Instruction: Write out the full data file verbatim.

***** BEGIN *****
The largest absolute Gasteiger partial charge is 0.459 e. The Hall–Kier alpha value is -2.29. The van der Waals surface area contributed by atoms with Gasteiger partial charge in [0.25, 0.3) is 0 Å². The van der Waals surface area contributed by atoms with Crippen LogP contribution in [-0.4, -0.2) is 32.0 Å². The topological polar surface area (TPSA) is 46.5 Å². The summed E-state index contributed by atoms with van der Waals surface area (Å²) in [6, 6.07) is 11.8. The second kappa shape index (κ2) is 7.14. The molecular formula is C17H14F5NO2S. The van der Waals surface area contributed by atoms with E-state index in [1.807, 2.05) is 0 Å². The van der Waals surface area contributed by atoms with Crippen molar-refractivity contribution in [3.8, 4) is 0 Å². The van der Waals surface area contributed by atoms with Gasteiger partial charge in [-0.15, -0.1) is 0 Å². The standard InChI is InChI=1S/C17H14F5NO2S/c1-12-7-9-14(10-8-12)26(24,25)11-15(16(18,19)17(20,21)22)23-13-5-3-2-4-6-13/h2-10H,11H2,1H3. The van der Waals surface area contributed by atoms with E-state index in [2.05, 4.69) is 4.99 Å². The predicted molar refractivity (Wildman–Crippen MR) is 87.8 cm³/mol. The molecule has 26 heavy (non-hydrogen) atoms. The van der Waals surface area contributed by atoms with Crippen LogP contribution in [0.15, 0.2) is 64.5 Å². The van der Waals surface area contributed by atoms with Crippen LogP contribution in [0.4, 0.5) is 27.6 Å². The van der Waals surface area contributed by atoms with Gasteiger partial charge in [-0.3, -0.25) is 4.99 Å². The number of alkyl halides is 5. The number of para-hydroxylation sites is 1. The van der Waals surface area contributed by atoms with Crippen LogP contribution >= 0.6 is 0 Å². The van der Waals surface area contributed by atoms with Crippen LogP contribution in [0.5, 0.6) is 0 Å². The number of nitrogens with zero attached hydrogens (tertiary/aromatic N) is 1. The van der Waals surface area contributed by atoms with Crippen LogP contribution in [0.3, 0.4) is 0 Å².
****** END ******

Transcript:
The largest absolute Gasteiger partial charge is 0.459 e. The Hall–Kier alpha value is -2.29. The van der Waals surface area contributed by atoms with Gasteiger partial charge in [0.25, 0.3) is 0 Å². The van der Waals surface area contributed by atoms with Crippen LogP contribution in [-0.4, -0.2) is 32.0 Å². The topological polar surface area (TPSA) is 46.5 Å². The summed E-state index contributed by atoms with van der Waals surface area (Å²) in [6, 6.07) is 11.8. The second kappa shape index (κ2) is 7.14. The molecular formula is C17H14F5NO2S. The van der Waals surface area contributed by atoms with E-state index in [1.807, 2.05) is 0 Å². The van der Waals surface area contributed by atoms with Crippen molar-refractivity contribution in [3.8, 4) is 0 Å². The van der Waals surface area contributed by atoms with Gasteiger partial charge in [-0.15, -0.1) is 0 Å². The standard InChI is InChI=1S/C17H14F5NO2S/c1-12-7-9-14(10-8-12)26(24,25)11-15(16(18,19)17(20,21)22)23-13-5-3-2-4-6-13/h2-10H,11H2,1H3. The van der Waals surface area contributed by atoms with E-state index in [2.05, 4.69) is 4.99 Å². The predicted molar refractivity (Wildman–Crippen MR) is 87.8 cm³/mol. The molecule has 26 heavy (non-hydrogen) atoms. The van der Waals surface area contributed by atoms with Crippen LogP contribution in [0.15, 0.2) is 64.5 Å². The van der Waals surface area contributed by atoms with Crippen LogP contribution in [0.4, 0.5) is 27.6 Å². The van der Waals surface area contributed by atoms with Gasteiger partial charge in [-0.3, -0.25) is 4.99 Å². The number of alkyl halides is 5. The number of para-hydroxylation sites is 1. The van der Waals surface area contributed by atoms with Crippen LogP contribution >= 0.6 is 0 Å². The van der Waals surface area contributed by atoms with Crippen LogP contribution in [0.5, 0.6) is 0 Å². The number of nitrogens with zero attached hydrogens (tertiary/aromatic N) is 1. The van der Waals surface area contributed by atoms with Crippen LogP contribution in [0.3, 0.4) is 0 Å².